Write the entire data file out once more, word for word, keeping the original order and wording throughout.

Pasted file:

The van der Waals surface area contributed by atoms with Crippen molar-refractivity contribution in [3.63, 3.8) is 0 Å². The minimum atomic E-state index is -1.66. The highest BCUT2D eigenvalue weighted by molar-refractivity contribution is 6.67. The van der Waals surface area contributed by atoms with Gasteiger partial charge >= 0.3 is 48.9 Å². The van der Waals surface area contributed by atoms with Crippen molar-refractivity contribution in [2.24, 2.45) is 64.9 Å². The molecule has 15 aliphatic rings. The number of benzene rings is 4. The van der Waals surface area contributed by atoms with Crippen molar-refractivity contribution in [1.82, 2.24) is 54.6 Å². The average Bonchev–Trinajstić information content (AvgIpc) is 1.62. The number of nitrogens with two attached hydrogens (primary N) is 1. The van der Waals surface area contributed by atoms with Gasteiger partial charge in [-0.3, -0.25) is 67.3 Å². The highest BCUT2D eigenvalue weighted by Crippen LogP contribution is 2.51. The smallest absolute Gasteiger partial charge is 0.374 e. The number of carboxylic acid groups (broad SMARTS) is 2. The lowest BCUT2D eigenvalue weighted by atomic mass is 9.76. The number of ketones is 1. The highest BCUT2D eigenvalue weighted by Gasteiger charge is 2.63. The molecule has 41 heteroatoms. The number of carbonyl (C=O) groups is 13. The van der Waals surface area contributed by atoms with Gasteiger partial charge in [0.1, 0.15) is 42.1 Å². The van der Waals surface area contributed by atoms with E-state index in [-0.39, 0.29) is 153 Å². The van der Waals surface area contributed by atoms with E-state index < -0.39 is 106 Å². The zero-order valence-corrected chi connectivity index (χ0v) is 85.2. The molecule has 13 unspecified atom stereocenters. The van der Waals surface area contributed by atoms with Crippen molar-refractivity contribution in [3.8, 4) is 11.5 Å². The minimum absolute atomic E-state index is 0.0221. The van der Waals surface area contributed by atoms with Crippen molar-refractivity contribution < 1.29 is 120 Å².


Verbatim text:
The van der Waals surface area contributed by atoms with Crippen molar-refractivity contribution in [3.63, 3.8) is 0 Å². The minimum atomic E-state index is -1.66. The highest BCUT2D eigenvalue weighted by molar-refractivity contribution is 6.67. The van der Waals surface area contributed by atoms with Gasteiger partial charge >= 0.3 is 48.9 Å². The van der Waals surface area contributed by atoms with Crippen molar-refractivity contribution in [2.24, 2.45) is 64.9 Å². The molecule has 15 aliphatic rings. The number of benzene rings is 4. The van der Waals surface area contributed by atoms with Crippen molar-refractivity contribution in [1.82, 2.24) is 54.6 Å². The average Bonchev–Trinajstić information content (AvgIpc) is 1.62. The number of nitrogens with two attached hydrogens (primary N) is 1. The van der Waals surface area contributed by atoms with Gasteiger partial charge in [-0.3, -0.25) is 67.3 Å². The highest BCUT2D eigenvalue weighted by Crippen LogP contribution is 2.51. The smallest absolute Gasteiger partial charge is 0.374 e. The number of carboxylic acid groups (broad SMARTS) is 2. The lowest BCUT2D eigenvalue weighted by atomic mass is 9.76. The number of ketones is 1. The highest BCUT2D eigenvalue weighted by Gasteiger charge is 2.63. The molecule has 41 heteroatoms. The number of carbonyl (C=O) groups is 13. The van der Waals surface area contributed by atoms with Gasteiger partial charge in [0.1, 0.15) is 42.1 Å². The van der Waals surface area contributed by atoms with E-state index in [-0.39, 0.29) is 153 Å². The van der Waals surface area contributed by atoms with E-state index < -0.39 is 106 Å². The zero-order valence-corrected chi connectivity index (χ0v) is 85.2. The molecule has 13 unspecified atom stereocenters. The van der Waals surface area contributed by atoms with Crippen molar-refractivity contribution in [3.8, 4) is 11.5 Å². The minimum absolute atomic E-state index is 0.0221. The van der Waals surface area contributed by atoms with Crippen molar-refractivity contribution < 1.29 is 120 Å².